Boeing's MAXimum Pain
- The shattered aircraft market, so strong for so long, got another blow when Norwegian cancelled all 97 of its remaining Boeing orders. Most (all but five) are B737 MAXs. The others are B787s. The airline also cancelled a lucrative maintenance contract with Boeing, covering both plane types. And it’s suing the aircraft builder to claw back pre-delivery payments, arguing that MAX delays and Dreamliner engine reliability issues caused it significant losses. In one sense, the crisis is helping Norwegian. Under normal conditions, it would never have been able to escape so many of its earlier contractual obligations without a formal bankruptcy proceeding. It’s now a radically altered airline, simpler and nimbler.
- Singapore’s BOC Aviation is cancelling MAXs too, in its case orders for 30. It also deferred delivery on other MAX orders. The world’s leasing firms, to be sure, still have an appetite for the latest narrowbody planes, as a flurry of sale-leaseback deals makes clear. But just not as many as they ordered pre-pandemic. BOC itself, in May, bought ten of Southwest’s MAX 8s, plus six A321 NEOs from Wizz Air. All of BOC’s MAXs now set to arrive before 2023 are under firm commitment among various airlines.
- The MAX, as it happens, took its first steps toward re-entry with FAA recertification flights last week. Regulators were examining changes to the aircraft’s flight software during the test. It’s a long road ahead, however. The aircraft must complete several more test flights for the FAA, and other regulators, including EASA have different demands and have asked for more changes to the way the aircraft behaves in flight. The FAA and worldwide regulators must also approve pilot-training programs for the 737 MAX. Still, several buyers said they expect to have the plane flying again before year end.
- The object of Juan Trippe’s dreams and product of Joe Sutter’s genius is finally reaching the end of the line. Bloomberg reports that Boeing will end production of the B747-8, with the last of the leviathans rolling off the line in two years. Boeing hasn’t said anything publicly, but has signaled the type’s end in financial reports, Bloomberg said. Launched in 1970, the B747 helped usher in the era of mass travel, stitching the world closer together and making travel affordable to more people just by the sheer number of people a jumbo could transport, versus then-existing jetliners, like the B707 and the DC-8. Boeing saw off its competitors with this successful aircraft. Of the three early jumbo jets — the McDonnell-Douglas DC-10, and Lockheed L1011, both of which followed closely on the B747s launch — only the 747 remains in production, and over the last 50 years, Boeing has sold more than 1,500 of the type, of all variants. The A380, meanwhile, never fulfilled its early promise. By the time it launched, the airline world had moved on, favoring smaller, longer-range widebodies, like the B787 and the A350. Larger versions of the B777, meanwhile, with just two engines, offered nearly as many seats with much greater cargo capacity.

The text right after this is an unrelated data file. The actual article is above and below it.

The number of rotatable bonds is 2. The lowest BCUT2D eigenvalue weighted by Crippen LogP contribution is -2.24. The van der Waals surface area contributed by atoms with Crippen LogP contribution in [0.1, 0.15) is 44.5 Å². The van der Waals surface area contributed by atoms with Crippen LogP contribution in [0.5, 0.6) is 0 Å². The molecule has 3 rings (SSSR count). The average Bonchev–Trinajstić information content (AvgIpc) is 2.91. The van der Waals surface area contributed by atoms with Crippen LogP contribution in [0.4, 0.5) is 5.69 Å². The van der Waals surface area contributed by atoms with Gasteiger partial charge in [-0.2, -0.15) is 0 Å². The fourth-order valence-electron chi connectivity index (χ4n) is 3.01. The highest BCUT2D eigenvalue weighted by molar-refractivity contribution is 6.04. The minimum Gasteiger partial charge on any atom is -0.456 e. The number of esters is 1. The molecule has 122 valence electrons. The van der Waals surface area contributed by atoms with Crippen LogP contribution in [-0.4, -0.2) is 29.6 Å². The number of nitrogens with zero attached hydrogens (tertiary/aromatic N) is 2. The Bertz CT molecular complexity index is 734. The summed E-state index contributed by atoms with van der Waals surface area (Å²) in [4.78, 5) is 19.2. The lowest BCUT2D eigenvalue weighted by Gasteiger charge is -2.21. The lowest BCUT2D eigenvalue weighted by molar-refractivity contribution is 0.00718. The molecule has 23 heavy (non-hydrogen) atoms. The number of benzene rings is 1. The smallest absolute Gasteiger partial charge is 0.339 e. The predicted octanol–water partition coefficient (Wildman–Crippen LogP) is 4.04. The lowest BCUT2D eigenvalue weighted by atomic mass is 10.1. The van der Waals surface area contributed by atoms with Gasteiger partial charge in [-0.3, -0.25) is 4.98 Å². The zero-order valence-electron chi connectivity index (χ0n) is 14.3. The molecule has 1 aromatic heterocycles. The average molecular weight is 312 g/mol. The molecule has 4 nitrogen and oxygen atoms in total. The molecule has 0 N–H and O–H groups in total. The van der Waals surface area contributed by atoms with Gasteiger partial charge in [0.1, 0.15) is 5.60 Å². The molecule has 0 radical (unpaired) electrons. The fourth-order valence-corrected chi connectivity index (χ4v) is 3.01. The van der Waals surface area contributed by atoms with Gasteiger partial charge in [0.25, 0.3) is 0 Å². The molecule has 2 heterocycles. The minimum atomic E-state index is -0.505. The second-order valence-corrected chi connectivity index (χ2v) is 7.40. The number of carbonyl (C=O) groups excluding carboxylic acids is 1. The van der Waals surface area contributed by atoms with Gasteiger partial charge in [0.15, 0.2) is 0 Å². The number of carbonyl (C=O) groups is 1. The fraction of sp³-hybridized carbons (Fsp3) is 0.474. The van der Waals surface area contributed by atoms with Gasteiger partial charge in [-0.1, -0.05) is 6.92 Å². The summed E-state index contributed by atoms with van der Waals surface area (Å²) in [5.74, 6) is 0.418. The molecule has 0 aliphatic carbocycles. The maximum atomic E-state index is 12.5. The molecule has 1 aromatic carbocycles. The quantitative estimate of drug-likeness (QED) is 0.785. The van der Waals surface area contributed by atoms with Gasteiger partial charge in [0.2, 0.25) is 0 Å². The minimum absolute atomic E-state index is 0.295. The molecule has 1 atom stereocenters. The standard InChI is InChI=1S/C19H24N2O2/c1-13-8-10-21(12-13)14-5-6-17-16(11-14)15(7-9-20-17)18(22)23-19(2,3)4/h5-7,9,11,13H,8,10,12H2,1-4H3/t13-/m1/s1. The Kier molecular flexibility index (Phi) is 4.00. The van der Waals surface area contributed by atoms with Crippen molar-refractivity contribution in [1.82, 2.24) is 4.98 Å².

- Airbus, reeling from a 40% drop in sales and corresponding cuts to production, said it would reduce headcount by 15k jobs by next summer. The company said it had tried to avoid the cuts, but it now forecasts air travel’s recovery to pre-pandemic levels not to occur before 2023-to-2025. Calling the pandemic the “gravest crisis” in its history, CEO Guillaume Faury said, “We must ensure that we can sustain our enterprise and emerge from the crisis as a healthy, global aerospace leader, adjusting to the overwhelming challenges of our customers.” The airframer is cutting 5,000 jobs in France, 5,100 in Germany, 900 in Spain, 1,700 in the U.K., and 1,300 at its facilities outside the European Union.
- Parking an aircraft in the desert requires more than just landing the thing and taxiing to a parking spot, Avia Solutions Group says. The process is involved. Putting a B777 in temporary storage requires 4-to-6 employees to work 12-hr shifts to cover engines, air inlets, pitot tubes and other sensors, and exhaust ports; to grease and clean landing gear; and to drain and sanitize potable and waste-water tanks, among other steps. Avia estimates that to park the entire Emirates fleet could require up to 18k manpower hours.